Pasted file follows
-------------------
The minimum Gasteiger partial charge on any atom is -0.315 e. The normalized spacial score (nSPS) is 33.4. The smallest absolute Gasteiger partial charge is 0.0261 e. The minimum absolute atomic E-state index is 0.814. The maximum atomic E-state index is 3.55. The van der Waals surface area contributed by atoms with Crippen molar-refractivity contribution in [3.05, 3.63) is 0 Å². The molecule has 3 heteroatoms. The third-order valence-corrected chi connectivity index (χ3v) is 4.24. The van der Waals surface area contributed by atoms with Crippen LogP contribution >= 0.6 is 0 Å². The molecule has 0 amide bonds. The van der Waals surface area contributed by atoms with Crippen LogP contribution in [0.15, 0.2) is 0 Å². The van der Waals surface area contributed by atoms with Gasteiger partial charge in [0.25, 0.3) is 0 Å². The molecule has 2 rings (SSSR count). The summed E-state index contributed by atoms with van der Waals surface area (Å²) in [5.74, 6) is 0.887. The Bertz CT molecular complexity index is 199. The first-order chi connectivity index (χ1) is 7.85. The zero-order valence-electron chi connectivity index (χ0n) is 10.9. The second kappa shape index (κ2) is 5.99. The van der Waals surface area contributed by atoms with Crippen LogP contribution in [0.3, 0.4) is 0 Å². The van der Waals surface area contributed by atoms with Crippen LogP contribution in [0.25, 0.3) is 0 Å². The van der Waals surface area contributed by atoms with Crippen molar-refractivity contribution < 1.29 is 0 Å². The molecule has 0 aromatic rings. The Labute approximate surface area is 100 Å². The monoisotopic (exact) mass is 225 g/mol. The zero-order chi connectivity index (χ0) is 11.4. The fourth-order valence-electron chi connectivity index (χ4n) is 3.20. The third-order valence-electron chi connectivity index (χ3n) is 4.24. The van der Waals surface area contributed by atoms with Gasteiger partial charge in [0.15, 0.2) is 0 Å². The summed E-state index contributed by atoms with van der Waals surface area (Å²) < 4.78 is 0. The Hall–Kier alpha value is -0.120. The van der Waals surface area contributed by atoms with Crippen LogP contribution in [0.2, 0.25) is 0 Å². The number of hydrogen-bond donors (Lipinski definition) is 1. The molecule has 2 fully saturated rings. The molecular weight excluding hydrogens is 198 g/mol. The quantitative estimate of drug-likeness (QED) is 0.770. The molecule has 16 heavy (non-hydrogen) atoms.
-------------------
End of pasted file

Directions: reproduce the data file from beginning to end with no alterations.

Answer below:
The minimum Gasteiger partial charge on any atom is -0.315 e. The normalized spacial score (nSPS) is 33.4. The smallest absolute Gasteiger partial charge is 0.0261 e. The minimum absolute atomic E-state index is 0.814. The maximum atomic E-state index is 3.55. The van der Waals surface area contributed by atoms with Crippen molar-refractivity contribution in [3.05, 3.63) is 0 Å². The molecule has 3 heteroatoms. The third-order valence-corrected chi connectivity index (χ3v) is 4.24. The van der Waals surface area contributed by atoms with Crippen LogP contribution >= 0.6 is 0 Å². The molecule has 0 amide bonds. The van der Waals surface area contributed by atoms with Crippen LogP contribution in [0.15, 0.2) is 0 Å². The van der Waals surface area contributed by atoms with Gasteiger partial charge in [0.25, 0.3) is 0 Å². The molecule has 2 rings (SSSR count). The summed E-state index contributed by atoms with van der Waals surface area (Å²) in [5.74, 6) is 0.887. The Bertz CT molecular complexity index is 199. The first-order chi connectivity index (χ1) is 7.85. The zero-order valence-electron chi connectivity index (χ0n) is 10.9. The second kappa shape index (κ2) is 5.99. The van der Waals surface area contributed by atoms with Crippen LogP contribution in [0.3, 0.4) is 0 Å². The van der Waals surface area contributed by atoms with Crippen LogP contribution in [0.25, 0.3) is 0 Å². The van der Waals surface area contributed by atoms with Crippen molar-refractivity contribution < 1.29 is 0 Å². The molecule has 0 aromatic rings. The Labute approximate surface area is 100 Å². The monoisotopic (exact) mass is 225 g/mol. The zero-order chi connectivity index (χ0) is 11.4. The fourth-order valence-electron chi connectivity index (χ4n) is 3.20. The third-order valence-electron chi connectivity index (χ3n) is 4.24. The van der Waals surface area contributed by atoms with Gasteiger partial charge in [0.15, 0.2) is 0 Å². The summed E-state index contributed by atoms with van der Waals surface area (Å²) < 4.78 is 0. The Hall–Kier alpha value is -0.120. The van der Waals surface area contributed by atoms with Crippen LogP contribution in [0.2, 0.25) is 0 Å². The number of hydrogen-bond donors (Lipinski definition) is 1. The molecule has 2 fully saturated rings. The molecular weight excluding hydrogens is 198 g/mol. The quantitative estimate of drug-likeness (QED) is 0.770. The molecule has 16 heavy (non-hydrogen) atoms.